Just a few short years ago, the Jinxing Miners’ Canteen was in a state of disrepair: The ceiling had all but collapsed, the wood was rotting and the entire thing needed far more than a fresh coat of paint. Its restoration was the perfect challenge for French architect Aurelien Chen, who specializes in cultural and renovation projects.
Originally built in the 1970s, the canteen (and the adjacent offices designed by German architects in 1912) once served a community of coal miners. The new iteration by Chen is a vibrant cultural space, complete with a literary café, library, exhibition spaces, bar, restaurant and theatre.
Though the building was in poor condition, it had good bones: Its characteristic “Red Era” style served as the starting point for Chen’s redesign. The interior also featured typical elements of Western architecture in China, including a flower-shaped ceiling rose whose form drove the design of the main hall. But the true pièces de resistance are the arched doorways and vaulted basement, which were uncovered during the construction phase.
The colours, materials and furniture of the “Red Era” have been reinterpreted to modernize the interior. In the main hall, a flora-inspired installation takes centre stage under the gabled wooden roof. The multifunctional space can be used as an information desk, exhibition space, rest area, stage or for roundtable discussion. The surrounding furnishings take after the centrepiece’s organic form, inspired by the existing light fixtures’ concentric circles with integrated bookshelves to reduce clutter in the open concept space.
Expertly marrying existing and new elements, the bar is separated from the main hall by a black metal mesh folding screen. The building’s concrete walls, painted with slogans from the “Red Era” in Chinese characters, support the bar, which repurposes the canteen counter from the original building. The graphic black and white checker-patterned tile floor nods to the space’s original finishes, while vibrant green counter stools and a partition wall made of red and yellow perforated metal panels add a pop of colour.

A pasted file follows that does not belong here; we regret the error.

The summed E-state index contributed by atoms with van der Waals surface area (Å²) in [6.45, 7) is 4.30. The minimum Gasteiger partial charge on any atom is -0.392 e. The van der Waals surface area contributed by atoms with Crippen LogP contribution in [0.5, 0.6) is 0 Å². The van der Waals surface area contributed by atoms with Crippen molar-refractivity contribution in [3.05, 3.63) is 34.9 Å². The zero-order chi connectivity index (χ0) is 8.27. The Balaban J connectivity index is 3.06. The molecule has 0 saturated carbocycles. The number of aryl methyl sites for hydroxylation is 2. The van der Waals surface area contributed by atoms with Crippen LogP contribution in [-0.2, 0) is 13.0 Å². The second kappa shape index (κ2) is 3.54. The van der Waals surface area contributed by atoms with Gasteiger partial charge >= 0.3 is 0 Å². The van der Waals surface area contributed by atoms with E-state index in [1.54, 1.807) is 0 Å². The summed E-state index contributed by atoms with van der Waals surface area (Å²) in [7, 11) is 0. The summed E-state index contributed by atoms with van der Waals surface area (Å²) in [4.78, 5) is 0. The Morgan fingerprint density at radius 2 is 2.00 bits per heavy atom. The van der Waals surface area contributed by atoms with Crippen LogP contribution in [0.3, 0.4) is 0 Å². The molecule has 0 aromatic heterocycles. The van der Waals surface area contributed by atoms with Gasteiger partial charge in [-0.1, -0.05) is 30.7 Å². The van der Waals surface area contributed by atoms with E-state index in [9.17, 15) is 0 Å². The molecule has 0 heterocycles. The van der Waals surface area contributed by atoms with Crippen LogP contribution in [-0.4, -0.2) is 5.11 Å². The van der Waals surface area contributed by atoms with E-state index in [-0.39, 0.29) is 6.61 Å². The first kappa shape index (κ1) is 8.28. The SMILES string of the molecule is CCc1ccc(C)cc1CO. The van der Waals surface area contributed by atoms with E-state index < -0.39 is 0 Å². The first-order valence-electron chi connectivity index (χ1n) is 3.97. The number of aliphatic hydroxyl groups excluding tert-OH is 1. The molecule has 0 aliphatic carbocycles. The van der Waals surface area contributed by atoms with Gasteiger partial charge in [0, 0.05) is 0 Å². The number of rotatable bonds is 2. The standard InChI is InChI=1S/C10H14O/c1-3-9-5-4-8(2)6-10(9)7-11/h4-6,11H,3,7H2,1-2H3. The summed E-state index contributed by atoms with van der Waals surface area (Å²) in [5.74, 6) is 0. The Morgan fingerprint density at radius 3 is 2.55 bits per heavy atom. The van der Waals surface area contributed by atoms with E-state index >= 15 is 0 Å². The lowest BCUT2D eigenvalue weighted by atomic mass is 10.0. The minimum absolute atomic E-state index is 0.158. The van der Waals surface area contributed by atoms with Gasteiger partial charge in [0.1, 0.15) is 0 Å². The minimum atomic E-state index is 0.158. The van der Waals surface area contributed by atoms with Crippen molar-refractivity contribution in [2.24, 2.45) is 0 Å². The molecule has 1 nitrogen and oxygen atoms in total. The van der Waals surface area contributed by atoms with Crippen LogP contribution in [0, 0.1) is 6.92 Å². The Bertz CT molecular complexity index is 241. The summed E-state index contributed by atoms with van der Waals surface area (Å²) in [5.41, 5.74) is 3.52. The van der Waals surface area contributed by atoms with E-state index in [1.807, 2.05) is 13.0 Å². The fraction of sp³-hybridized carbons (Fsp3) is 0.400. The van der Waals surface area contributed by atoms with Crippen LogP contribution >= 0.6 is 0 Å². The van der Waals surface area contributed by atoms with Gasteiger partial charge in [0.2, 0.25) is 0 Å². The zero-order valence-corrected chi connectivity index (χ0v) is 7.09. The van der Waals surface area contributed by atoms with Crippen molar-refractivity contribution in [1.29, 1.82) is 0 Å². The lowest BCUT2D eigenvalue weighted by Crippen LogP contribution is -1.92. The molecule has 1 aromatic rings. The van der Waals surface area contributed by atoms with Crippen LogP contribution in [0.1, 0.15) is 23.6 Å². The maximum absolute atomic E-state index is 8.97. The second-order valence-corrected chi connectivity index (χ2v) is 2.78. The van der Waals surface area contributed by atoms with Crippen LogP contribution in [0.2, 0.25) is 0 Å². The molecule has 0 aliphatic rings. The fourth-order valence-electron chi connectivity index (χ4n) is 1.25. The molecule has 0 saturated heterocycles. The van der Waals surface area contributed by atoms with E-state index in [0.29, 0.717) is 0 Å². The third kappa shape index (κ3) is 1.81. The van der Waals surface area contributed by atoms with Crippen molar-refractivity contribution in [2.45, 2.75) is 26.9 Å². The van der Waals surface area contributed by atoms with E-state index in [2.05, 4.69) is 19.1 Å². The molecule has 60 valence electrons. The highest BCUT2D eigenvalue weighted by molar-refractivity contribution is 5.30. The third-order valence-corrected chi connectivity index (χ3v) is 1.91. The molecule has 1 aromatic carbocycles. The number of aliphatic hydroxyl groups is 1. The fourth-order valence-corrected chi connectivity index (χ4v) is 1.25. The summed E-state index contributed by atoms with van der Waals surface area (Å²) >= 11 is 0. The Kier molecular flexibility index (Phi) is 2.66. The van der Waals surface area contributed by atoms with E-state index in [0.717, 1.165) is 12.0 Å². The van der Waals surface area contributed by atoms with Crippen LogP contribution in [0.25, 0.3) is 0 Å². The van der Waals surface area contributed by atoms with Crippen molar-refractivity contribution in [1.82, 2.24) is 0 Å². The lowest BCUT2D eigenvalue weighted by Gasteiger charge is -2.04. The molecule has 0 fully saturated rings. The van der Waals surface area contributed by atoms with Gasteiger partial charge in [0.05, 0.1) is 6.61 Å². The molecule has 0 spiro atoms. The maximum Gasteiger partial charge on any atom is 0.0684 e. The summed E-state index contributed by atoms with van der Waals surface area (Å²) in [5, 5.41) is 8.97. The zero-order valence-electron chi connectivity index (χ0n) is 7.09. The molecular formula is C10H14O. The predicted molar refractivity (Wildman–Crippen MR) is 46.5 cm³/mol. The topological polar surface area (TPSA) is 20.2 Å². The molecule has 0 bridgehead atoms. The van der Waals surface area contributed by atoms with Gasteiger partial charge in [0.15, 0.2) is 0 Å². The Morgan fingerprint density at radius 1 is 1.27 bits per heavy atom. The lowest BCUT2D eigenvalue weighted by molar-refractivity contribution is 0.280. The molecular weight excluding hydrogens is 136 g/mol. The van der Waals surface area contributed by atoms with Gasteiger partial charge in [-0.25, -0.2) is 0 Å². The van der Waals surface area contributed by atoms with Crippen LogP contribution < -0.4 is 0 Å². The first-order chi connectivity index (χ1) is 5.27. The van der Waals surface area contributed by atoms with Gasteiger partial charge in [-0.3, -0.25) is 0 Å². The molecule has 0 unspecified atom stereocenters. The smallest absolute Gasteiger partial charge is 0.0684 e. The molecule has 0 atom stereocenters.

On the other side of the partition, the restaurant strikes an entirely different tone. Here, rich hues of navy and brass impart a luxurious feel, while the dimpled metal ceiling bounces light around the space. To further emphasize the archways discovered in the construction phase, Chen mimicked these forms in the restaurant’s booth alcoves, also made of black metal mesh.
Below, a cut out in the checkered floor, covered with glass, allows visitors to peer down the original staircase into the basement, visually linking the two levels. In this space, Chen chose the path of minimal intervention, embracing the historic vaulted structure to create cozy reading nooks and exhibition spaces.
An arched Corten steel volume on the façade now contains the new staircase, while blue metal ornaments have been added to the other openings to unify the building with its historic neighbours. Initiated by the local government’s Sustainable Development Program, the Jinxing Miners’ Canteen renovation forms part of the Urban and Rural Planning and Design Institute of CSCEC’s new master plan for the site. Given just one year to design and complete the project, Chen’s sensitive — and efficient — redesign offers a window into the past, while creating a space that serves the community in the present.